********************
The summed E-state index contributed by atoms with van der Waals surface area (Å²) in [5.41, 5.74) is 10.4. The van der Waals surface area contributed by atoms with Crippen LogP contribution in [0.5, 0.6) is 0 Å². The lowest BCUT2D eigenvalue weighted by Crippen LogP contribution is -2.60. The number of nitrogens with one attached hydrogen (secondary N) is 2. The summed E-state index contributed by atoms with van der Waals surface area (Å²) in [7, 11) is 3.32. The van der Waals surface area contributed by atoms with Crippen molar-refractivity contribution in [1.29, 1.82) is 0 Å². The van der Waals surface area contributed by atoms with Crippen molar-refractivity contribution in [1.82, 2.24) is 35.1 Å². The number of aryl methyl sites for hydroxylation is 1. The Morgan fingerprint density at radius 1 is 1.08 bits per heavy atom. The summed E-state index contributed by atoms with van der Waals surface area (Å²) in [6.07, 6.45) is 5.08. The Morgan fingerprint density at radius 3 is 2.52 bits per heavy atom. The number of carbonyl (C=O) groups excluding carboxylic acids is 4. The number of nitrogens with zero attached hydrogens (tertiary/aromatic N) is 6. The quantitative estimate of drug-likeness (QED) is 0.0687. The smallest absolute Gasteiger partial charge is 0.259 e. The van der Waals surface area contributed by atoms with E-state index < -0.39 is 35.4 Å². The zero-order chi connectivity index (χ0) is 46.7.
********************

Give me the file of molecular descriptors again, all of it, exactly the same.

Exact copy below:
The summed E-state index contributed by atoms with van der Waals surface area (Å²) in [5.41, 5.74) is 10.4. The van der Waals surface area contributed by atoms with Crippen LogP contribution in [0.5, 0.6) is 0 Å². The lowest BCUT2D eigenvalue weighted by Crippen LogP contribution is -2.60. The number of nitrogens with one attached hydrogen (secondary N) is 2. The summed E-state index contributed by atoms with van der Waals surface area (Å²) in [7, 11) is 3.32. The van der Waals surface area contributed by atoms with Crippen molar-refractivity contribution in [1.29, 1.82) is 0 Å². The van der Waals surface area contributed by atoms with Crippen molar-refractivity contribution in [1.82, 2.24) is 35.1 Å². The number of aryl methyl sites for hydroxylation is 1. The Morgan fingerprint density at radius 1 is 1.08 bits per heavy atom. The summed E-state index contributed by atoms with van der Waals surface area (Å²) in [6.07, 6.45) is 5.08. The Morgan fingerprint density at radius 3 is 2.52 bits per heavy atom. The number of carbonyl (C=O) groups excluding carboxylic acids is 4. The number of nitrogens with zero attached hydrogens (tertiary/aromatic N) is 6. The quantitative estimate of drug-likeness (QED) is 0.0687. The smallest absolute Gasteiger partial charge is 0.259 e. The van der Waals surface area contributed by atoms with E-state index < -0.39 is 35.4 Å². The zero-order chi connectivity index (χ0) is 46.7.